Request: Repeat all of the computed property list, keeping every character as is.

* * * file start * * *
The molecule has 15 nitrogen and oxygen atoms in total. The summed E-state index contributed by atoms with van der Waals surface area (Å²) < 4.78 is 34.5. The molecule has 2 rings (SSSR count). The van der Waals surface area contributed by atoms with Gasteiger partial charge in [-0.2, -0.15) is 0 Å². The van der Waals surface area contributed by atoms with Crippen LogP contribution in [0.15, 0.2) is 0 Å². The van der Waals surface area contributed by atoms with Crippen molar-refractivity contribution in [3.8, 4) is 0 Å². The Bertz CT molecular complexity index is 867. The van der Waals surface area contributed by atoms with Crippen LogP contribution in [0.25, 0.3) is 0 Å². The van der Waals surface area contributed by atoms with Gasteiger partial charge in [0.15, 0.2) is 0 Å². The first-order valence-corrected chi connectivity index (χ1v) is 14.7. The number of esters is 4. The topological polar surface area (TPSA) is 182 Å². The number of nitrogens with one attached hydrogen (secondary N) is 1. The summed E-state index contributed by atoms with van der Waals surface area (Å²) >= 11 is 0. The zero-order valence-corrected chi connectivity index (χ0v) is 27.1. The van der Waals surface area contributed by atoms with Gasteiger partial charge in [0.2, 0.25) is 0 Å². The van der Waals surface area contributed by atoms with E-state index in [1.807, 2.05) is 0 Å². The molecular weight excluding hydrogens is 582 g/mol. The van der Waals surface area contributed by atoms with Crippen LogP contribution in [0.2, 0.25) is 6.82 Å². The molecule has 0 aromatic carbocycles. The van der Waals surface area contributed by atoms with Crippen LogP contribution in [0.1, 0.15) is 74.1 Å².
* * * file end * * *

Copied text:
The molecule has 15 nitrogen and oxygen atoms in total. The summed E-state index contributed by atoms with van der Waals surface area (Å²) < 4.78 is 34.5. The molecule has 2 rings (SSSR count). The van der Waals surface area contributed by atoms with Gasteiger partial charge in [-0.2, -0.15) is 0 Å². The van der Waals surface area contributed by atoms with Crippen LogP contribution in [0.15, 0.2) is 0 Å². The van der Waals surface area contributed by atoms with Crippen molar-refractivity contribution in [3.8, 4) is 0 Å². The Bertz CT molecular complexity index is 867. The van der Waals surface area contributed by atoms with Crippen LogP contribution in [0.25, 0.3) is 0 Å². The van der Waals surface area contributed by atoms with Gasteiger partial charge in [0.15, 0.2) is 0 Å². The first-order valence-corrected chi connectivity index (χ1v) is 14.7. The number of esters is 4. The topological polar surface area (TPSA) is 182 Å². The number of nitrogens with one attached hydrogen (secondary N) is 1. The summed E-state index contributed by atoms with van der Waals surface area (Å²) >= 11 is 0. The zero-order valence-corrected chi connectivity index (χ0v) is 27.1. The van der Waals surface area contributed by atoms with Gasteiger partial charge in [0.2, 0.25) is 0 Å². The van der Waals surface area contributed by atoms with E-state index in [1.807, 2.05) is 0 Å². The molecular weight excluding hydrogens is 582 g/mol. The van der Waals surface area contributed by atoms with Crippen LogP contribution in [0.2, 0.25) is 6.82 Å². The molecule has 0 aromatic carbocycles. The van der Waals surface area contributed by atoms with Crippen LogP contribution in [0.1, 0.15) is 74.1 Å².